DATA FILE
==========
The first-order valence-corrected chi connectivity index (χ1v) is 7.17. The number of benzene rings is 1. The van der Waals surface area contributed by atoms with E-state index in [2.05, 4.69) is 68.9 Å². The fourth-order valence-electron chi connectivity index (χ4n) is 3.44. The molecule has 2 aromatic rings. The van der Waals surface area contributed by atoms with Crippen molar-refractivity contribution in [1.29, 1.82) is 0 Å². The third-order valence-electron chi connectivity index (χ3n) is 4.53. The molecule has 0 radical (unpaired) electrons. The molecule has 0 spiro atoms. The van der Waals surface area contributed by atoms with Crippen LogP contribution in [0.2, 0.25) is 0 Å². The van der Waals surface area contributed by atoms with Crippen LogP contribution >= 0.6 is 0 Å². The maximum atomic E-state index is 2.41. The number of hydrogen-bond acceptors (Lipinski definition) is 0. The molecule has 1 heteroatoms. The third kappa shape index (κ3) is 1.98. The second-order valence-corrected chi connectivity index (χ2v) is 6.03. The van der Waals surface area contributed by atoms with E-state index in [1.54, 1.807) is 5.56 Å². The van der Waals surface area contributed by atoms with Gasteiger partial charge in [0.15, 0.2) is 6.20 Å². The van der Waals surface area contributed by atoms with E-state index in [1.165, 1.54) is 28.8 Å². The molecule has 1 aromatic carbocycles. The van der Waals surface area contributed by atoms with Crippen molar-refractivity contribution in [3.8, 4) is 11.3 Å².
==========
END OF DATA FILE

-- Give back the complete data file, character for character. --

The first-order valence-corrected chi connectivity index (χ1v) is 7.17. The number of benzene rings is 1. The van der Waals surface area contributed by atoms with E-state index in [2.05, 4.69) is 68.9 Å². The fourth-order valence-electron chi connectivity index (χ4n) is 3.44. The molecule has 2 aromatic rings. The van der Waals surface area contributed by atoms with Crippen molar-refractivity contribution in [1.29, 1.82) is 0 Å². The third-order valence-electron chi connectivity index (χ3n) is 4.53. The molecule has 0 radical (unpaired) electrons. The molecule has 0 spiro atoms. The van der Waals surface area contributed by atoms with Crippen LogP contribution in [0.2, 0.25) is 0 Å². The van der Waals surface area contributed by atoms with Crippen LogP contribution >= 0.6 is 0 Å². The maximum atomic E-state index is 2.41. The number of hydrogen-bond acceptors (Lipinski definition) is 0. The molecule has 1 heteroatoms. The third kappa shape index (κ3) is 1.98. The second-order valence-corrected chi connectivity index (χ2v) is 6.03. The van der Waals surface area contributed by atoms with E-state index in [1.54, 1.807) is 5.56 Å². The van der Waals surface area contributed by atoms with Gasteiger partial charge in [0.15, 0.2) is 6.20 Å². The van der Waals surface area contributed by atoms with E-state index in [1.165, 1.54) is 28.8 Å². The molecule has 1 aromatic carbocycles. The van der Waals surface area contributed by atoms with Crippen molar-refractivity contribution in [3.8, 4) is 11.3 Å².